Hurricane Evacuations Unlikely Due to COVID-19 Concerns

by Gwen Newell

With hurricane season officially underway, a new study has revealed that North Carolinians are seemingly hesitant about evacuating this year primarily due to the impact of COVID-19.

According to a recent  AAA Consumer Pulse Survey , 23% of North Carolinians are more concerned about the 2020 Hurricane Season than they were last year, and 37% say they are less likely to evacuate for a storm this year due to fears of contracting COVID-19.

Most often, residents’ decision to evacuate depends on the severity of the storm. Of those who would evacuate, 52% would leave for a Category 3 hurricane or greater. Additionally, 31% said they would not leave their homes at all if they were warned to evacuate.

More than half (59%) of North Carolinians do not have an emergency plan or make advanced preparations for hurricane season. AAA encourages implementing the following tips to prepare for severe weather.

Protect your Home

  • Secure Your Home – Inspect your home for minor repairs needed to roof, windows, down spouts, etc. Trim trees or bushes that could cause damage to your home in case of high winds.
  • Take Inventory – Update your home inventory by walking through your home with a video camera or smart phone. Keep a record of large purchases including the cost of the item, when purchased and model/serial numbers as available. Store important documents in a portable waterproof container.
  • Stock Emergency Supplies – Plan for a week’s worth of non-perishable food and water. Be sure to have flashlights, extra batteries, battery-powered radio, medications, first aid kit, blankets, toiletries, diapers, cleaning supplies, etc. Prepare a portable kit to keep in your car should you need to evacuate.
  • Identify a Safe Room – Identify a room where family members should gather, in case of emergency. This is typically an interior room with no windows.
  • Protect Your Property – Review your homeowners insurance with your insurance agent to determine if you have adequate protection. Discuss your deductibles. Be aware that flood insurance is not typically covered under your homeowner’s policy. Flooding coverage for your automobile is available via an optional ‘comprehensive’ inclusion to your auto insurance policy.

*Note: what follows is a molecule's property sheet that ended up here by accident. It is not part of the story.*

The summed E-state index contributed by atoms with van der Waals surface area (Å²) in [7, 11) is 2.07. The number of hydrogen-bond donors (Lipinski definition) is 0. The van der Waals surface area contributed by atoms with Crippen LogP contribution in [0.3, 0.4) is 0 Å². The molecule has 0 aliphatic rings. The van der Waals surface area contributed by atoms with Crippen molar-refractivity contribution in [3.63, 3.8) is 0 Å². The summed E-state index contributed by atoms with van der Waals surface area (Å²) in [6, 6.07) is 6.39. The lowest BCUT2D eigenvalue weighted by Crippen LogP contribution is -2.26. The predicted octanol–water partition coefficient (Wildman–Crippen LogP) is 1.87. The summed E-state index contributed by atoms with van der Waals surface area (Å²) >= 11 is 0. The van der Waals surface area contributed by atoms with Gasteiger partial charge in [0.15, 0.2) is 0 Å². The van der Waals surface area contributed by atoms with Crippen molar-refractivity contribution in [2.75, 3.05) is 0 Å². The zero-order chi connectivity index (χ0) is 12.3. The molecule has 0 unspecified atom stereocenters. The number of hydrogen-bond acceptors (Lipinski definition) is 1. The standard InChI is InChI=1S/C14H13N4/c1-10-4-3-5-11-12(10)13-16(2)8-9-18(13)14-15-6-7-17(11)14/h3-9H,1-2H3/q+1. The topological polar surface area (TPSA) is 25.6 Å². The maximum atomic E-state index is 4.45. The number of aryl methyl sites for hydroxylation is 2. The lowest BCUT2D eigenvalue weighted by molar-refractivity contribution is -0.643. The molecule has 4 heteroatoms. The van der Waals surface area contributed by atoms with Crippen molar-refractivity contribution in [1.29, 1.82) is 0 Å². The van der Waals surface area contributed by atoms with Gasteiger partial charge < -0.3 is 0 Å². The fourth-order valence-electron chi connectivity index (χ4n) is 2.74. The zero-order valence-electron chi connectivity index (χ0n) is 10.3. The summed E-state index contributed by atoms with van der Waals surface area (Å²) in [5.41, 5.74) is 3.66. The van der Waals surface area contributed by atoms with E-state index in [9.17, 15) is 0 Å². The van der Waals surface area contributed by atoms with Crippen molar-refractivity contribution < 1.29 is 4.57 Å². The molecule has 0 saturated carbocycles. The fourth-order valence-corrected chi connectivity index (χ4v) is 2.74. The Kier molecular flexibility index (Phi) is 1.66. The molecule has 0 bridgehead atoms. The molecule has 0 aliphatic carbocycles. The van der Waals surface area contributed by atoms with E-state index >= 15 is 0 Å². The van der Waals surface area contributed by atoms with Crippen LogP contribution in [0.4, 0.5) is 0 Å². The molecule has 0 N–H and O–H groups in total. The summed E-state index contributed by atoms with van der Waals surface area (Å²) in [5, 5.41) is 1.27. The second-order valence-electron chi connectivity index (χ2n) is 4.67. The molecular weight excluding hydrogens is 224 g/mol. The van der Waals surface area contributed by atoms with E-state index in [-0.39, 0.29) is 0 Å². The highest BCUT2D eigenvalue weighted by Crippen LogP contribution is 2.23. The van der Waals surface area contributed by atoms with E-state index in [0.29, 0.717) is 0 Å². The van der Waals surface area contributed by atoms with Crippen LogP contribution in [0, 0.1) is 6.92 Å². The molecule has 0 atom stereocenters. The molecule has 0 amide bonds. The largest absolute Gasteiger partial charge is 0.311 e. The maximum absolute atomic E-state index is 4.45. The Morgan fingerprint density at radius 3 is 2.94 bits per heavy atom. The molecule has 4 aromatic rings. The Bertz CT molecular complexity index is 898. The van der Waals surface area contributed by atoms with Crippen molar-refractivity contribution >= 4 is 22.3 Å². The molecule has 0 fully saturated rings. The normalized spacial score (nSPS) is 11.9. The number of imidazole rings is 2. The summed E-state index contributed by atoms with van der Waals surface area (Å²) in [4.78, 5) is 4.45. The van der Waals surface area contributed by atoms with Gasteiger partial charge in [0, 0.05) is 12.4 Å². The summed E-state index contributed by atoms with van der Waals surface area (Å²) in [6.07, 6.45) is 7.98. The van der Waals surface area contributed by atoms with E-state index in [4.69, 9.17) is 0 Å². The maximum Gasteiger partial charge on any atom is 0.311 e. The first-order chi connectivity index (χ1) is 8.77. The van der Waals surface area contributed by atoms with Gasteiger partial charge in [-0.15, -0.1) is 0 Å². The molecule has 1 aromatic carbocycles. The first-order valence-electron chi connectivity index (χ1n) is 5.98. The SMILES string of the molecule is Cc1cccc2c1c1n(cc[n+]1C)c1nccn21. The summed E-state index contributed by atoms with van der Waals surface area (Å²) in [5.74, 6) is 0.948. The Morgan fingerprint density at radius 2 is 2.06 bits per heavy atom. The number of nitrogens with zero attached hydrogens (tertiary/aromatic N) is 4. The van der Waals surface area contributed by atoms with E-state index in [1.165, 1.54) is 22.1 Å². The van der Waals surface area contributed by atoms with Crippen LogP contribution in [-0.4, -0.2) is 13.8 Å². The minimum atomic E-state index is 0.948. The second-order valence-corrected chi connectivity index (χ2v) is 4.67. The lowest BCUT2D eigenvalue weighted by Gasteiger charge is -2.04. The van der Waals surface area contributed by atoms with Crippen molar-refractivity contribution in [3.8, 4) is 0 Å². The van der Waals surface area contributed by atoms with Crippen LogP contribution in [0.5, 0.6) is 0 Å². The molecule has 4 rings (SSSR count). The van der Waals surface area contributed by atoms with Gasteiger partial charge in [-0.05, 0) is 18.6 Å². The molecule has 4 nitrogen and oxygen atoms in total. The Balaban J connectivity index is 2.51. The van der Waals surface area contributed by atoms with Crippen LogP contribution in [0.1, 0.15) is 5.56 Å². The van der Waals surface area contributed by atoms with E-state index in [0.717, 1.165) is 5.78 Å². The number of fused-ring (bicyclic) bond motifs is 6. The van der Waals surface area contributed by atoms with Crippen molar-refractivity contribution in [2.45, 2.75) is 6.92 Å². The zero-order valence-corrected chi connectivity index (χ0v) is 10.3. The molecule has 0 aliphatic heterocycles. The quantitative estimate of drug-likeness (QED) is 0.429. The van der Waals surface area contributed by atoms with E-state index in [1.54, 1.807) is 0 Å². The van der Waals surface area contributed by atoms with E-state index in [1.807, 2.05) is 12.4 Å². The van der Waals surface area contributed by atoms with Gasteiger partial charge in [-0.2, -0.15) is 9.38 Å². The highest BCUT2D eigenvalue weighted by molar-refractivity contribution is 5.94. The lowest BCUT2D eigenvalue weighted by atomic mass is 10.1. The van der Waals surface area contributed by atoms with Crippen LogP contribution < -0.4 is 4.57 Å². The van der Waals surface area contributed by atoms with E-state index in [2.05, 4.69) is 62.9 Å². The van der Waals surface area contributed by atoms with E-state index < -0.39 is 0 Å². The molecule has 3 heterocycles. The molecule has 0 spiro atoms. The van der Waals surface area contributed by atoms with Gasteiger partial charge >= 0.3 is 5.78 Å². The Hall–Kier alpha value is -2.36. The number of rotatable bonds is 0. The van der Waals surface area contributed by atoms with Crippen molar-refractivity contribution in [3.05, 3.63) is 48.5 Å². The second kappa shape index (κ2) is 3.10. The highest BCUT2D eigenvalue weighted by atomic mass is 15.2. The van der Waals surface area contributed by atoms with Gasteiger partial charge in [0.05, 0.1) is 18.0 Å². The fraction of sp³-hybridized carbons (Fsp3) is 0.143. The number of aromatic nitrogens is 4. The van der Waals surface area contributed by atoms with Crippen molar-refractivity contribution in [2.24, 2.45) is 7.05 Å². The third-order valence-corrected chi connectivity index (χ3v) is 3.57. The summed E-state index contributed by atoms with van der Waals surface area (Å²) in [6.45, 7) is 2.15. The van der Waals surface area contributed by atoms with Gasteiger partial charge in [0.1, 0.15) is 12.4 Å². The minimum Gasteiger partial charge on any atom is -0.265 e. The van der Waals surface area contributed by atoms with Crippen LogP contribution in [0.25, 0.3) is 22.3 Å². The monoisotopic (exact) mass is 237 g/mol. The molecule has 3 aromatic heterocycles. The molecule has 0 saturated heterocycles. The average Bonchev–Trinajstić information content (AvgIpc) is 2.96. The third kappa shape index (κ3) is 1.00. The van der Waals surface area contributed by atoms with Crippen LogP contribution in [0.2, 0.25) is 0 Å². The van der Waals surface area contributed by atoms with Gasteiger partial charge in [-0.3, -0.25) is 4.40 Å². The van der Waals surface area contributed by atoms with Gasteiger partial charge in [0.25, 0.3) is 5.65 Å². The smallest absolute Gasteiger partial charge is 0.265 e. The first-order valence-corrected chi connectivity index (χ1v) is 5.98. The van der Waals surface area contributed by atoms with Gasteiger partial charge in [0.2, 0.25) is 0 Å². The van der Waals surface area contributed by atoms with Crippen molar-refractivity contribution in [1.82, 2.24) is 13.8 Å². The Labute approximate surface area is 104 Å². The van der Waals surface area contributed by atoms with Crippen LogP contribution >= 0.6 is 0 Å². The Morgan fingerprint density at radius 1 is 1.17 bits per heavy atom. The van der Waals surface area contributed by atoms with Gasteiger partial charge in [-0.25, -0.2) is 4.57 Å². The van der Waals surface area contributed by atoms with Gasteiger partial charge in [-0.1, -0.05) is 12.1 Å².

Prepare for Evacuation

  • Make a Contact Plan – Identify ways to contact each other, alternate meeting locations, and an out-of-town contact person. Anticipate limited cell phone service.
  • Know Your Evacuation Route – Track the recommended evacuation route for your region.
  • Choose Multiple Destinations – Identify several places you will go in an emergency, such as a friend’s home, in another town, a hotel or shelter. Choose destinations in different directions so you have options during an emergency.
  • Research Shelter Availability – Check with local officials about the availability of evacuation shelters. Your regular shelter may not open this year due to COVID-19. If you evacuate to a community shelter, follow the latest guidelines from the CDC
  • Prepare your Pets – Identify a place to stay that will accept pets. Most public shelters only allow service animals.
  • Prepare your Vehicle for Evacuation – Have your vehicle professionally inspected so it is ready for evacuation. Plan to take one car per family to reduce congestion and delay.
  • Gas Up – If an evacuation seems likely, ensure you have a full tank of gas. Do not hoard gasoline you do not need. The pre-storm surge in gasoline demand often leads to temporary fuel outages before the storm. After the storm, be aware that gas stations may be closed or unable to pump gas due to structural damage or fuel power outages. As a result, begin looking for a refueling option when your tank is half full.

FEMA advice for preparing for the hurricane season during the COVID-19 pandemic.

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